Kadra Abdi is a mother of two and caregiver of four in Kibera, Kenya. She is one of 30 families participating in the Kijiji Cha Upendo Children’s Project(KCU). Swahili for “Village of Love”, this program cares for 30 families and 140 children. It does so by not only helping caregivers pay for their children’s school fees, but also by promoting economic advancement through support groups, microloans, and education.
In order to care for family, Kadra owns her own business selling porridge, pancakes and kashata to school children around Kibera. The KCU Project offers interest-free microloans to help caregivers provide for their families through their own businesses. These microloans are also used to help caregivers pay to send their children to school. Kadra has been able to pay the school fees to keep her daughter Rasheda in school to pursue her plans of becoming a doctor, in spite of the negative impact the economic decline in Kenya has had on her food business. As an HIV positive woman, Kadra also faces unique health challenges that make caring and providing for a family of six especially difficult. The personal counseling offered through at KCU has helped her stay on her medication and maintain a healthy lifestyle.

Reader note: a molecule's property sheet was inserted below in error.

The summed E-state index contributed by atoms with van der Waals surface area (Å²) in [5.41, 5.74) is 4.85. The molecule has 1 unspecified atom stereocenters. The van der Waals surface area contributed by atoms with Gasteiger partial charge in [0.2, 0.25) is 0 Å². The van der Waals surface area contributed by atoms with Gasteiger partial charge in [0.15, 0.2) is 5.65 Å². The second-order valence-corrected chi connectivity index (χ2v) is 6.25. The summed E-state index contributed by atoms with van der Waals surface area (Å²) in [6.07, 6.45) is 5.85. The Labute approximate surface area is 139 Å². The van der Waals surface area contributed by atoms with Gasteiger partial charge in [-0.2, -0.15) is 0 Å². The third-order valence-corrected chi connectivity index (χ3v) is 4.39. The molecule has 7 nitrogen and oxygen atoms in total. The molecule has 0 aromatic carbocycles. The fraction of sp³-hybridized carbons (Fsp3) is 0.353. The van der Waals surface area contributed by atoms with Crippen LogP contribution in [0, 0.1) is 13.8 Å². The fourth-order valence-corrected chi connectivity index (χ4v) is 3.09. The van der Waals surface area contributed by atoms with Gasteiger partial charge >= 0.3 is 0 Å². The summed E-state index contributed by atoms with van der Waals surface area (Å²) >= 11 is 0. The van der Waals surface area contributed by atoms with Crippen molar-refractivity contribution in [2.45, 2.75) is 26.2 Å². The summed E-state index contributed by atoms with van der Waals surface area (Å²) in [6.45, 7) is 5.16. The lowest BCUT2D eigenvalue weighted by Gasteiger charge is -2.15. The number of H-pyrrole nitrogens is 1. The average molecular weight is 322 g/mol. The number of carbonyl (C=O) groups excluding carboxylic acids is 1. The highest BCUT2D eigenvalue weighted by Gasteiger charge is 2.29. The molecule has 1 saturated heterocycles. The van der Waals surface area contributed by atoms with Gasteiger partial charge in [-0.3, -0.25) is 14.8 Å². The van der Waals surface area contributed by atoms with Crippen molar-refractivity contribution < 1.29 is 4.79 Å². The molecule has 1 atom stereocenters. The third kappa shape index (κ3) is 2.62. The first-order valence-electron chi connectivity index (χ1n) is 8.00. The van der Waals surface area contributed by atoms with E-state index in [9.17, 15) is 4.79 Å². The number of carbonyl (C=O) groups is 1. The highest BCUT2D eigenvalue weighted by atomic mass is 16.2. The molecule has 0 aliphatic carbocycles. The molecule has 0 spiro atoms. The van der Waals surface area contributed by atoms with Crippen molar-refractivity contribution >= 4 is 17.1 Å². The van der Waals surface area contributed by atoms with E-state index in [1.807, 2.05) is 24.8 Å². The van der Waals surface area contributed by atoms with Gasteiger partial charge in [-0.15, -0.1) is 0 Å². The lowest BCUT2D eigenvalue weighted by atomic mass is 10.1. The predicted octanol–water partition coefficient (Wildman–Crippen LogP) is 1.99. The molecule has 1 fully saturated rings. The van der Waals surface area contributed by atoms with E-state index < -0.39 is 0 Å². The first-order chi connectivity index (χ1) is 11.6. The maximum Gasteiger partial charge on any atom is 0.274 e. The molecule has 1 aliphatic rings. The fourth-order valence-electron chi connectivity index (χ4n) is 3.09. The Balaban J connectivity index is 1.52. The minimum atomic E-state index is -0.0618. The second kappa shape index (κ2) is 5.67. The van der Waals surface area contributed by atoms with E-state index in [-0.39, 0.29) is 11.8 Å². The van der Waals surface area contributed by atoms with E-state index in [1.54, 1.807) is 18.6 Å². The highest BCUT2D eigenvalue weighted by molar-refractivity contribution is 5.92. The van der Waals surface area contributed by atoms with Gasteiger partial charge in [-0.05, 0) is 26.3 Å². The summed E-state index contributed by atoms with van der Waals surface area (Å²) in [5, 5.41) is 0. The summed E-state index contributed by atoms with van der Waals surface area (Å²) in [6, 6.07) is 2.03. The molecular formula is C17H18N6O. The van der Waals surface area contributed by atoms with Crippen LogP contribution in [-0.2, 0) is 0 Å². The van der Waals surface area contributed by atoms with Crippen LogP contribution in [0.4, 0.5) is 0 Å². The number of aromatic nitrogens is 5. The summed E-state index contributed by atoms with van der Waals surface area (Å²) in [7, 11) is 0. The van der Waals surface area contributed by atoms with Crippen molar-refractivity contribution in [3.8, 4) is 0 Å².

KCU is located in one of the largest sums in Kenya, and works towards helping as many of the 100,000 orphans in Kibera as they can. The KCU Project’s ultimate aim is to provide caregivers with the capacity-building tools to maintain their families and livelihoods on their own, and to give orphaned children access to education they may not otherwise have. The
CAP Network’s partnership with Kijiji Cha Upendo first began in 2011 as part of the CAP Network’s commitment to further invest in education, women empowerment, and economic advancement. Their work is supported by the amazing team of passionate and dedicated volunteers that make up Village of Love Canada community. Be sure to check out their website here to learn more about how you can get involved!